At any rate, the con ended with the traditional exchange of business cards and a promise to try to connect outside of con. I thought, possibly, that that would be the end of it. I'd have a new Facebook/Twitter friend and lah-tee-dah. But, no! Chris actually got ahold of me and we MADE PLANS!

In fact, he offered to show me his studio and to share some ACTUAL SCRIPTS written by REAL comic book writers.

I pretty much thought I'd died and gone to heaven. Because do you even KNOW that Chris has DRAWN NOT ONLY FOR MARVEL BUT FOR THE AVENGERS????!!!!

He's probably better known for his work on DC's Young Justice and his four year long stint on the Batman title... and locally, you're likely know Chris as the designer and artist of Connie, the robotic interface of CONvergence. But STILL... How f*cking awesome is he??

Answer: SUPER-f*cking awesome.

Here he is, in situ, in the "Riker pose" (he will probably hate me for having chosen this one, claiming the pose is not flattering, but I think he looks cute.)
studio 002

We talked for a couple of hours ostensibly about how a person becomes a comic book writer (because, hey, why not?) and how the process works from script to final product. He showed me the cool old way that people used to have to color individual panels and showed off some work of his. We looked through scripts and talked about what kinds of things a writer needs to think about when composing a panel in their head and other mechanics of his job. I'm pretty sure I sat there were stars in my eyes and only managed to make happy, babbly sounds, but did I meantion he DRAWS FOR MARVEL AND DC AND OMG, OMG!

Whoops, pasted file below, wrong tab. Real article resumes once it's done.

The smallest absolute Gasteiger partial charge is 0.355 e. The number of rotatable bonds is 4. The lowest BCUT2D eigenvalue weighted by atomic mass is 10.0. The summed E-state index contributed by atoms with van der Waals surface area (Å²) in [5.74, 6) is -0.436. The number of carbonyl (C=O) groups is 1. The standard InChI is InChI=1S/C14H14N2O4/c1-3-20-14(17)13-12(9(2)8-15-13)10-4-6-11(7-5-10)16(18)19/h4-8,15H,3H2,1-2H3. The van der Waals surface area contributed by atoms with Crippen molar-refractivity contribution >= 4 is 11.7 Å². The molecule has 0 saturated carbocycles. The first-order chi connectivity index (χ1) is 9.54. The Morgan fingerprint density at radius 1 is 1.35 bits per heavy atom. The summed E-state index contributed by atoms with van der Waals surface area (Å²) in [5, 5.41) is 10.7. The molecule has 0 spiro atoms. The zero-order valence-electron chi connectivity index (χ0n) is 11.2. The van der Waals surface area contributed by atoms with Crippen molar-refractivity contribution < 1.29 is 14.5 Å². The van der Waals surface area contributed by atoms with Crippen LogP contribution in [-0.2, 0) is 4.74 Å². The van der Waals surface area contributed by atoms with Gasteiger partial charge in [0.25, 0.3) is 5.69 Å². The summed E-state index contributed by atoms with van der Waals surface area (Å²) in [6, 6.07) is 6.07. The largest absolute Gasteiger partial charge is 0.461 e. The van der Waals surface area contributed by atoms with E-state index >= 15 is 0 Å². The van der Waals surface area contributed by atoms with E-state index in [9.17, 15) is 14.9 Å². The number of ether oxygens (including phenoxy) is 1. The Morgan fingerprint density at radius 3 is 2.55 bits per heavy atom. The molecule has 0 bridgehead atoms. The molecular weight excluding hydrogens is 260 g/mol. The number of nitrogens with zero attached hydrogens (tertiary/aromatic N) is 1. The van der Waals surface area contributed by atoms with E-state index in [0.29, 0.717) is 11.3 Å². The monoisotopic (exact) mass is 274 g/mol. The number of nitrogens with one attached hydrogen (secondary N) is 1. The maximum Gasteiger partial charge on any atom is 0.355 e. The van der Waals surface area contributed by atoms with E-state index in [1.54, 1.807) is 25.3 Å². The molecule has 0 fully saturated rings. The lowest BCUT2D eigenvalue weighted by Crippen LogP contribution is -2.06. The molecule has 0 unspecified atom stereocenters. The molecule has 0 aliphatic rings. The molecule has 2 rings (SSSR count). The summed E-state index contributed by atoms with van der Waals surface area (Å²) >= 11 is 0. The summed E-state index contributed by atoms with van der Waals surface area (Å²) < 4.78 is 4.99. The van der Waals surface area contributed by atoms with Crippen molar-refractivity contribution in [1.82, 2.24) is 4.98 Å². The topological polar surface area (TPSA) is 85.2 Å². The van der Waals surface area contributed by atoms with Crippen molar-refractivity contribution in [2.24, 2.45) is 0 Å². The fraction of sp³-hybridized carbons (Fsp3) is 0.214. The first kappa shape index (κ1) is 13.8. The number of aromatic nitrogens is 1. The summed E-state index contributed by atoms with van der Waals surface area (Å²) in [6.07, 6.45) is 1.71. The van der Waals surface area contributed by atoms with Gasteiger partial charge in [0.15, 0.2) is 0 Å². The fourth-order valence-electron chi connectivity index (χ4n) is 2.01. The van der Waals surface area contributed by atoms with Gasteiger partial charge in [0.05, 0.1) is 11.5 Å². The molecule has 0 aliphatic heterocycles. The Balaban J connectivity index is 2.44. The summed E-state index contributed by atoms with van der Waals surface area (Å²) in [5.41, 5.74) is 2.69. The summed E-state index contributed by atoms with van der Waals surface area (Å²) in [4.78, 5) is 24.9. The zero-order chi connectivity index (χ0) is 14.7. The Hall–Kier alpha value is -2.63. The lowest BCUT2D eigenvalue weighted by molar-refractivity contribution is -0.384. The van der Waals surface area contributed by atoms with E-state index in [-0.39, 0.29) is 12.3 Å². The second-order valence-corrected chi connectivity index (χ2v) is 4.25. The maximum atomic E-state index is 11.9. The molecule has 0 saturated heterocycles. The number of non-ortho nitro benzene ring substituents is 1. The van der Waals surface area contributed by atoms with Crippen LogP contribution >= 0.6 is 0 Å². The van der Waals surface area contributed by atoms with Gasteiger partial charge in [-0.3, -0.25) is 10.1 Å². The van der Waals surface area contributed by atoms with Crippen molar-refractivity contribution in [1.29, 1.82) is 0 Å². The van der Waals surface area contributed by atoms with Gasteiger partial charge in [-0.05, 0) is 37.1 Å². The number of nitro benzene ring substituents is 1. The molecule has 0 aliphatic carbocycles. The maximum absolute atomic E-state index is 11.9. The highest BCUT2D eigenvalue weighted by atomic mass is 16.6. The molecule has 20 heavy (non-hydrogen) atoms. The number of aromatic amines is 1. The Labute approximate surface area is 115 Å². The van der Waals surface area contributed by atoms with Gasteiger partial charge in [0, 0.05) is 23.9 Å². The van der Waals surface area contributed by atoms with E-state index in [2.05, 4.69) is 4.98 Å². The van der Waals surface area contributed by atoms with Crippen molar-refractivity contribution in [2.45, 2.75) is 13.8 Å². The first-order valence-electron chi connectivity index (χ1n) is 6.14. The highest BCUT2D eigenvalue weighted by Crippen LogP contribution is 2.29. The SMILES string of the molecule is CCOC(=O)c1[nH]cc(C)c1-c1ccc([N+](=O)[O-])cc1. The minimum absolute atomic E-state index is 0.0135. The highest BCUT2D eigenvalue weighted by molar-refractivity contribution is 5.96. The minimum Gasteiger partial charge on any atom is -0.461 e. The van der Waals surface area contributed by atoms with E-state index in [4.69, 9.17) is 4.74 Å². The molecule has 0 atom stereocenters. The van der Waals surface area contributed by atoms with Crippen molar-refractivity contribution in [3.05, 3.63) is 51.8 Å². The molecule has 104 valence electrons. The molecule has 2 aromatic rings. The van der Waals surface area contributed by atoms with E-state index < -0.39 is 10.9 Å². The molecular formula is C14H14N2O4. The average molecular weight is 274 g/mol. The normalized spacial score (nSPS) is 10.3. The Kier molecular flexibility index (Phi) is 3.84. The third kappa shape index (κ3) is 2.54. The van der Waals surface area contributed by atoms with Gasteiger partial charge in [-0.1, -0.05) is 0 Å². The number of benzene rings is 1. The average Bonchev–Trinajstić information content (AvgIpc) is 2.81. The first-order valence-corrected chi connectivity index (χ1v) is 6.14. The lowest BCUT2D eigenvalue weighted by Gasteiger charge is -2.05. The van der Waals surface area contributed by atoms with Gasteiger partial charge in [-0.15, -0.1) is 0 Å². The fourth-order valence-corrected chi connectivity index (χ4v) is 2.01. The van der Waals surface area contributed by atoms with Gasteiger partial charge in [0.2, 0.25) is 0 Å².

Go check out his art here:

So, I don't know what I'm going to do with all this information. I'm not sure, at the moment, I have any ideas that would easily lend themselves to a comic book/graphic novel format, but, damn. I could hardly pass up an opportunity to hang out with a rockstar comic book artist and pick his brains.

I'm really hoping we'll have a chance to do it again, because, even without the rockstar cred, Chris is a nifty guy. In fact, we had a blast talking about the insider gossip on all the upcoming Marvel movies and fantasizing about various possible storylines.

This is all tempered by the fact that yesterday, as I was driving to pick up Mason at school, a really nice lady pulled up beside me and informed me I had a flat tire in the back. I thanked her profusely (and may have accidentally called her 'hon') and was able to pull into the gas station at the corner to see what was going on. I filled it up with air and listened for a massive blow-out, but, since it seemed to hold pressure, I drove both Mason and Shawn home on it (and took it to martial arts.) This morning, I went and checked. Sure enough, it was a slow leak and the sucker was flat again at 6:00 am this morning. I called AAA and they were out and filled it up for us by quarter to 7:00 am. I got everyone where they needed to go and had replaced the tire at Discount Tire by 9:00 am. Now, I'm taking a quick break before deciding if I need to deal with the clunking (which the AAA guy thought was probably struts) still TODAY or if I should just wait until tomorrow morning and take it to the shop first thing.